A core component of my work is at the interface of statistics and ecology; I address methodological and computational problems that arise during analysis of ecological data. For example, problems pertaining to integration of multiple datasets, optimal sampling design, historical data, convenience sampling, and missing data. We address these problems for case studies and ultimately apply them to answer particular management concerns.
I have worked on numerous statistical ecology problems including hierarchical Bayesian models, occupancy models, generalized linear mixed models, sensitivy analysis of stochastic population models, integrated population models, hidden Markov models, and so on. One of my strengths is deciphering obtuse statistically oriented literature and applying these methods to ecology from other fields.
During my PhD, I worked on the development of an N-mixture mixture model that combined data on movement, survival, and transect count surveys to estimate the population of elk in Rocky Mountain National Park. In my current post, I am developing numerous approaches to model continuous time-to-event models for both survival and disease transmission, as well as a spatiotemporal integrated population model (see below). I am currently working on development and application of a novel machine-learning algorithm to help with prediction of births of white-tailed deer.
I am developing a robust, integrated model of Wisconsin white-tailed deer populations which combines spatiotemporal data on survival, reproduction, recruitment, CWD dynamics, trail camera images, and age-at-harvest information using a Bayesian hierarchical modeling framework. The goal is to obtain deer population size and demographics, using an age-at-harvest integrated population model coupled with the spatial time-to-event survival and transmission models. Bayesian hierarchical models can assimilate data to provide forecasts, resulting in probabilistic predictions of future states of ecosystems accompanied by rigorous estimates of uncertainty. In earlier work, I developed another integrated population model that was a discrete time, stage-structured population model integrated with annual census, sex and age classifications to annually forecast the elk population in Rocky Mountain National Park to help managers decide on actions needed to meet goals for both elk and vegetation.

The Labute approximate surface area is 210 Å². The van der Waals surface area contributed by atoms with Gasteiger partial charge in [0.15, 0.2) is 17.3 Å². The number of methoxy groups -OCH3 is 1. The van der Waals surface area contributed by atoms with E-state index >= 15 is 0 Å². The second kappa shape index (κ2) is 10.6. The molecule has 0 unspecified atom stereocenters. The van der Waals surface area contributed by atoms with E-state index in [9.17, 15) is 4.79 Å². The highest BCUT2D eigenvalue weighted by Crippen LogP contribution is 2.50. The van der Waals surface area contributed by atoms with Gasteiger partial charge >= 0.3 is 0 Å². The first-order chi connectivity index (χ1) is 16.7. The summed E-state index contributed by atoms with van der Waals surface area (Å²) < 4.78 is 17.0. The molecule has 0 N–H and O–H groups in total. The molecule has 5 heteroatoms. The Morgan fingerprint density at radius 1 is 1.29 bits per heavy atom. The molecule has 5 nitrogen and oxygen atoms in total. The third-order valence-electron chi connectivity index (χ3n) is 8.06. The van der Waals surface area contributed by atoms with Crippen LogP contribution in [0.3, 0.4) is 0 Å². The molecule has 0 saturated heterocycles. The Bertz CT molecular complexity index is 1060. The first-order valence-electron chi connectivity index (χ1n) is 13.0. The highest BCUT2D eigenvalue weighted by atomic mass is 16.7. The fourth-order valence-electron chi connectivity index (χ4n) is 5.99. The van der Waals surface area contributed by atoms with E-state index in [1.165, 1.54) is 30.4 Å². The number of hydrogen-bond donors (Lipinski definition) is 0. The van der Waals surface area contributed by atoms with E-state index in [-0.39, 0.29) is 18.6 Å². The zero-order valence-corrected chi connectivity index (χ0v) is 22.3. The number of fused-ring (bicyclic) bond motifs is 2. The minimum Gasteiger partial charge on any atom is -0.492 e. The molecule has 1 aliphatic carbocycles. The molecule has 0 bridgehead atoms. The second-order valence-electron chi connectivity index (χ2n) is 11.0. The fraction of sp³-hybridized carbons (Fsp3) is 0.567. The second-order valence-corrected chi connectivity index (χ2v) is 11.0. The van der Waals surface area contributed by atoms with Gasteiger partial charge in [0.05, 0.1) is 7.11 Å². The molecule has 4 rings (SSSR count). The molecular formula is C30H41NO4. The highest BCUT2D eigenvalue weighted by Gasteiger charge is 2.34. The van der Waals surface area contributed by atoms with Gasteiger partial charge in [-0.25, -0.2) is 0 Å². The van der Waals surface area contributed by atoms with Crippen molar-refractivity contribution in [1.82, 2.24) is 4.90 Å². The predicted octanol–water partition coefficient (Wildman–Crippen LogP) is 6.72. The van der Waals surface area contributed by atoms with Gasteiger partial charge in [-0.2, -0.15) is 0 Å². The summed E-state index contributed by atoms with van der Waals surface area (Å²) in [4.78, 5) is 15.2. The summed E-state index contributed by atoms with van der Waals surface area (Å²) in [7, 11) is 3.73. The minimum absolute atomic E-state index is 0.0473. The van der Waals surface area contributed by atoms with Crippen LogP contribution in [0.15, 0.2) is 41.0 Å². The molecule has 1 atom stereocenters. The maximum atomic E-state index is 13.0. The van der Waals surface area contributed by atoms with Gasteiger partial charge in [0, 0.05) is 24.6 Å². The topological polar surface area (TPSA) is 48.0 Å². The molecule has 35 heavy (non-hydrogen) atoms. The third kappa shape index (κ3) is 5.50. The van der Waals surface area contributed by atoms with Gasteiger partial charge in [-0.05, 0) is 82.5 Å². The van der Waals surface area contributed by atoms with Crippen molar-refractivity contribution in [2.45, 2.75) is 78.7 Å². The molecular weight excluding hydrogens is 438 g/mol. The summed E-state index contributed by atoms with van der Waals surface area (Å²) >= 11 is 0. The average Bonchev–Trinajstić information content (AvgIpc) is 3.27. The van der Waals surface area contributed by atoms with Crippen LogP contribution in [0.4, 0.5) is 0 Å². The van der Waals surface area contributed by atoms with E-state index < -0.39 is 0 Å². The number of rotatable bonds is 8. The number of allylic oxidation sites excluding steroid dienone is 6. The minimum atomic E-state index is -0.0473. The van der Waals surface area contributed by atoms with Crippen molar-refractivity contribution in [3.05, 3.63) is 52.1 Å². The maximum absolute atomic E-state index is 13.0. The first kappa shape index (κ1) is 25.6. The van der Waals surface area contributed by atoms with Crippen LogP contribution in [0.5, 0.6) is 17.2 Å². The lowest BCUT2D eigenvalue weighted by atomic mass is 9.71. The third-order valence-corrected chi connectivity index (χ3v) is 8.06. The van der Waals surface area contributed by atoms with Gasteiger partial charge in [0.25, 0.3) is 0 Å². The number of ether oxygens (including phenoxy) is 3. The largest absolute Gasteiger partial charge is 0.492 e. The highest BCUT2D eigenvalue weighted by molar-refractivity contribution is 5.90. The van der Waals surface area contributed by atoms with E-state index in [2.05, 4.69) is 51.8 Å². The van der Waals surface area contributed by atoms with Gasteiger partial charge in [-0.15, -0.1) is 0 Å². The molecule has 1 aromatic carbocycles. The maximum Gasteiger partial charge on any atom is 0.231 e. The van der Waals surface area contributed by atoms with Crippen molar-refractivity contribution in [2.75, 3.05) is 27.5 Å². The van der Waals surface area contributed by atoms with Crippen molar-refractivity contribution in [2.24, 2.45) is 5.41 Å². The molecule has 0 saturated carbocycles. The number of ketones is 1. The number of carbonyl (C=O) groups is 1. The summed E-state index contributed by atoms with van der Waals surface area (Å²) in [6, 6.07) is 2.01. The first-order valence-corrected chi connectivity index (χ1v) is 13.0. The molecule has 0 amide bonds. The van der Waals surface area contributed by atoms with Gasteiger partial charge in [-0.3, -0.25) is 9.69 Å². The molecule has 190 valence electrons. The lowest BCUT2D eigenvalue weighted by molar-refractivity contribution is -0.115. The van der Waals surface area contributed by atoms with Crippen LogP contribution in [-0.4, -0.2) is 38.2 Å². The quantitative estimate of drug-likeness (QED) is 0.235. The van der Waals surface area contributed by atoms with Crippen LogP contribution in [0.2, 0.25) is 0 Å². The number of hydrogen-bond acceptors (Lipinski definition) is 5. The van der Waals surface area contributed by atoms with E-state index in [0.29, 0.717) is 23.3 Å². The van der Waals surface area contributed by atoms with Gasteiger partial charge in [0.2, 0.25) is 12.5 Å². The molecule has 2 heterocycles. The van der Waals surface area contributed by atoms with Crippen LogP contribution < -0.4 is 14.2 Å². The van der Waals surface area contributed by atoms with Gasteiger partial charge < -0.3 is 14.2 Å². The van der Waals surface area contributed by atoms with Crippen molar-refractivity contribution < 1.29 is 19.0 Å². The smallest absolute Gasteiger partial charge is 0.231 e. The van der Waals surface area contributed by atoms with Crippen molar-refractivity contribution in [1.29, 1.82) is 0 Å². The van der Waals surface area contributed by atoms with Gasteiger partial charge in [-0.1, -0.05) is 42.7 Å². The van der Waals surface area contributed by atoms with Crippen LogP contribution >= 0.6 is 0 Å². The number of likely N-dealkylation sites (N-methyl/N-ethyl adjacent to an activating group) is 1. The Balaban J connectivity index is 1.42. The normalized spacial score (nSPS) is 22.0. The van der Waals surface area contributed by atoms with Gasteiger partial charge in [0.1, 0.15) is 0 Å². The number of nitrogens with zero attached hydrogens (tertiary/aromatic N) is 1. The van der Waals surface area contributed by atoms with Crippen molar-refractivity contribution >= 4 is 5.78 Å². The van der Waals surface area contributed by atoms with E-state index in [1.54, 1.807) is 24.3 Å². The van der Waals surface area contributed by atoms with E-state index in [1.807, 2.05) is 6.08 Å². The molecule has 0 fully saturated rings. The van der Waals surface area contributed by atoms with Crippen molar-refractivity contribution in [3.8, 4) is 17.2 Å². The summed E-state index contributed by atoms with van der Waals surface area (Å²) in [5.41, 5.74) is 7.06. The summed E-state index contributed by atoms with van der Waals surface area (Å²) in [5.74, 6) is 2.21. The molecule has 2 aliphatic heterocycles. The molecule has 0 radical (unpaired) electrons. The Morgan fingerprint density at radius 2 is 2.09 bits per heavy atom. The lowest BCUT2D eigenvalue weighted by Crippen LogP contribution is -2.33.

A variety of factors may influence survival throughout the life history of an individual, including environmental factors, predation pressure, maternal care, as well as genetic and phenotypic traits. I conduct survival and cause-specific mortality rate analyses, considering competing sources of mortality due to disease, hunting, and other mortality causes.
Chronic wasting disease (CWD) is a contagious prion disease affecting four species of free-ranging and captive cervids in North America. CWD is characterized by a prolonged course of individual infection, lengthy epizootics that last for decades, and delayed population effects until after prevalence has reached a sufficient level. I am examining transmission dynamics and mechanisms, geographic spread, infection patterns, genetics of hosts, and disease effects on demographic rates for a population of white-tailed deer in the endemic area of southcentral Wisconsin.
The highly focal nature of CWD necessitates modeling approaches that account for spatial and temporal dependence. I am developing time-to-event force of infection models from cross-sectional hunter harvest data to examine heterogenious processes that influence disease transmission.